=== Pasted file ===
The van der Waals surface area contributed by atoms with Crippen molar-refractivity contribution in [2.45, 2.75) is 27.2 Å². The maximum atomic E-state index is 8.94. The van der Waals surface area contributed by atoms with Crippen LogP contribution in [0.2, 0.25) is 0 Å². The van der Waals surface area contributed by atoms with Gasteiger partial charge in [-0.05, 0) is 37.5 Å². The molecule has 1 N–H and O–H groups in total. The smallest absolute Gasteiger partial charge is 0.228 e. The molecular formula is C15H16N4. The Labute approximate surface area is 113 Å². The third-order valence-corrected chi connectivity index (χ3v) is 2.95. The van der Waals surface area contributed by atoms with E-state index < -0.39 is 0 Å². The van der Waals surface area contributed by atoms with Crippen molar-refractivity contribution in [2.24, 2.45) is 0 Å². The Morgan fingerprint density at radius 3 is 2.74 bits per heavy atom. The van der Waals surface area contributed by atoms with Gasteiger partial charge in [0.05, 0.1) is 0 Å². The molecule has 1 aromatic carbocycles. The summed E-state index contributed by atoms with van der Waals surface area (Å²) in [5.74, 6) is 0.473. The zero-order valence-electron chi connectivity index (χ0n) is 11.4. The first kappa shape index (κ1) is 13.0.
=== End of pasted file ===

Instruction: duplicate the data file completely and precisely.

The van der Waals surface area contributed by atoms with Crippen molar-refractivity contribution in [2.45, 2.75) is 27.2 Å². The maximum atomic E-state index is 8.94. The van der Waals surface area contributed by atoms with Crippen LogP contribution in [0.2, 0.25) is 0 Å². The van der Waals surface area contributed by atoms with Gasteiger partial charge in [-0.05, 0) is 37.5 Å². The molecule has 1 N–H and O–H groups in total. The smallest absolute Gasteiger partial charge is 0.228 e. The molecular formula is C15H16N4. The Labute approximate surface area is 113 Å². The third-order valence-corrected chi connectivity index (χ3v) is 2.95. The van der Waals surface area contributed by atoms with E-state index < -0.39 is 0 Å². The van der Waals surface area contributed by atoms with Crippen molar-refractivity contribution in [2.24, 2.45) is 0 Å². The Morgan fingerprint density at radius 3 is 2.74 bits per heavy atom. The van der Waals surface area contributed by atoms with Gasteiger partial charge in [0.05, 0.1) is 0 Å². The molecule has 1 aromatic carbocycles. The summed E-state index contributed by atoms with van der Waals surface area (Å²) in [5.74, 6) is 0.473. The zero-order valence-electron chi connectivity index (χ0n) is 11.4. The first kappa shape index (κ1) is 13.0.